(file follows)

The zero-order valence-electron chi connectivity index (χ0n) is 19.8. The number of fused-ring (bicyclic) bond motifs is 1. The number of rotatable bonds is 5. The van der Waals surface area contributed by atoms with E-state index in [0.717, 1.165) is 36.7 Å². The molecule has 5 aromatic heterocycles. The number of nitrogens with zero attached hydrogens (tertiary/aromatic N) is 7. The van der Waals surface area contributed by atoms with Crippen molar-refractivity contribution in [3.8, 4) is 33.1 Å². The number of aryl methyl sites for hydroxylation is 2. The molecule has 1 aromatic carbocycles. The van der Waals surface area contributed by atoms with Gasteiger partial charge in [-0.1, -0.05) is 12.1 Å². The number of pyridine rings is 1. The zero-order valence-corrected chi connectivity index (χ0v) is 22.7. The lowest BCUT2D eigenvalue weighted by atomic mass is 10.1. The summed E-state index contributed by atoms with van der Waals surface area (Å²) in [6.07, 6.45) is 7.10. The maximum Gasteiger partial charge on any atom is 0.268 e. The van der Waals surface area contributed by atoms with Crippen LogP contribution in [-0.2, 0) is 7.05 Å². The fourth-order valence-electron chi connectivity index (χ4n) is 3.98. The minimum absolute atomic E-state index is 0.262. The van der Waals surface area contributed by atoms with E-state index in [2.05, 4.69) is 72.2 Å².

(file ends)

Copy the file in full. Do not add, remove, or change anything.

The zero-order valence-electron chi connectivity index (χ0n) is 19.8. The number of fused-ring (bicyclic) bond motifs is 1. The number of rotatable bonds is 5. The van der Waals surface area contributed by atoms with E-state index in [0.717, 1.165) is 36.7 Å². The molecule has 5 aromatic heterocycles. The number of nitrogens with zero attached hydrogens (tertiary/aromatic N) is 7. The van der Waals surface area contributed by atoms with Crippen molar-refractivity contribution in [3.8, 4) is 33.1 Å². The number of aryl methyl sites for hydroxylation is 2. The molecule has 1 aromatic carbocycles. The van der Waals surface area contributed by atoms with Gasteiger partial charge in [-0.1, -0.05) is 12.1 Å². The number of pyridine rings is 1. The zero-order valence-corrected chi connectivity index (χ0v) is 22.7. The lowest BCUT2D eigenvalue weighted by atomic mass is 10.1. The summed E-state index contributed by atoms with van der Waals surface area (Å²) in [6.07, 6.45) is 7.10. The maximum Gasteiger partial charge on any atom is 0.268 e. The van der Waals surface area contributed by atoms with Crippen LogP contribution in [-0.2, 0) is 7.05 Å². The fourth-order valence-electron chi connectivity index (χ4n) is 3.98. The minimum absolute atomic E-state index is 0.262. The van der Waals surface area contributed by atoms with E-state index in [2.05, 4.69) is 72.2 Å².